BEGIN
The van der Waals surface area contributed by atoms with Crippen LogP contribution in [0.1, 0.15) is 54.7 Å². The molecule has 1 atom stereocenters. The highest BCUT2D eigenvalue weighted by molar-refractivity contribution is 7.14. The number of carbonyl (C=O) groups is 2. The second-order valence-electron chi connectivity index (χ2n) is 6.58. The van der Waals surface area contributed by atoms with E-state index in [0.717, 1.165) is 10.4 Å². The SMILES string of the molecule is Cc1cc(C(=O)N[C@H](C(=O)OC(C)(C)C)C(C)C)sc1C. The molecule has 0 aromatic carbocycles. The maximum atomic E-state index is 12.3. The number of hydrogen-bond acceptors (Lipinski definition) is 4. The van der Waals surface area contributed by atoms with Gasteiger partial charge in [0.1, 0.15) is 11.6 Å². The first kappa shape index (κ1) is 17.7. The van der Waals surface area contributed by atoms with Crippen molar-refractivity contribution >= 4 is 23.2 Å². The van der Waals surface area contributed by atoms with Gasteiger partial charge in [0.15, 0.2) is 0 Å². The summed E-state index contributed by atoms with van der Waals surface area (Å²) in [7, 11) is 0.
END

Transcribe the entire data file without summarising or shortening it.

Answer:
The van der Waals surface area contributed by atoms with Crippen LogP contribution in [0.1, 0.15) is 54.7 Å². The molecule has 1 atom stereocenters. The highest BCUT2D eigenvalue weighted by molar-refractivity contribution is 7.14. The number of carbonyl (C=O) groups is 2. The second-order valence-electron chi connectivity index (χ2n) is 6.58. The van der Waals surface area contributed by atoms with E-state index in [0.717, 1.165) is 10.4 Å². The SMILES string of the molecule is Cc1cc(C(=O)N[C@H](C(=O)OC(C)(C)C)C(C)C)sc1C. The molecule has 0 aromatic carbocycles. The maximum atomic E-state index is 12.3. The number of hydrogen-bond acceptors (Lipinski definition) is 4. The van der Waals surface area contributed by atoms with Gasteiger partial charge in [0.1, 0.15) is 11.6 Å². The first kappa shape index (κ1) is 17.7. The van der Waals surface area contributed by atoms with Crippen molar-refractivity contribution >= 4 is 23.2 Å². The van der Waals surface area contributed by atoms with Gasteiger partial charge in [0.15, 0.2) is 0 Å². The summed E-state index contributed by atoms with van der Waals surface area (Å²) in [7, 11) is 0.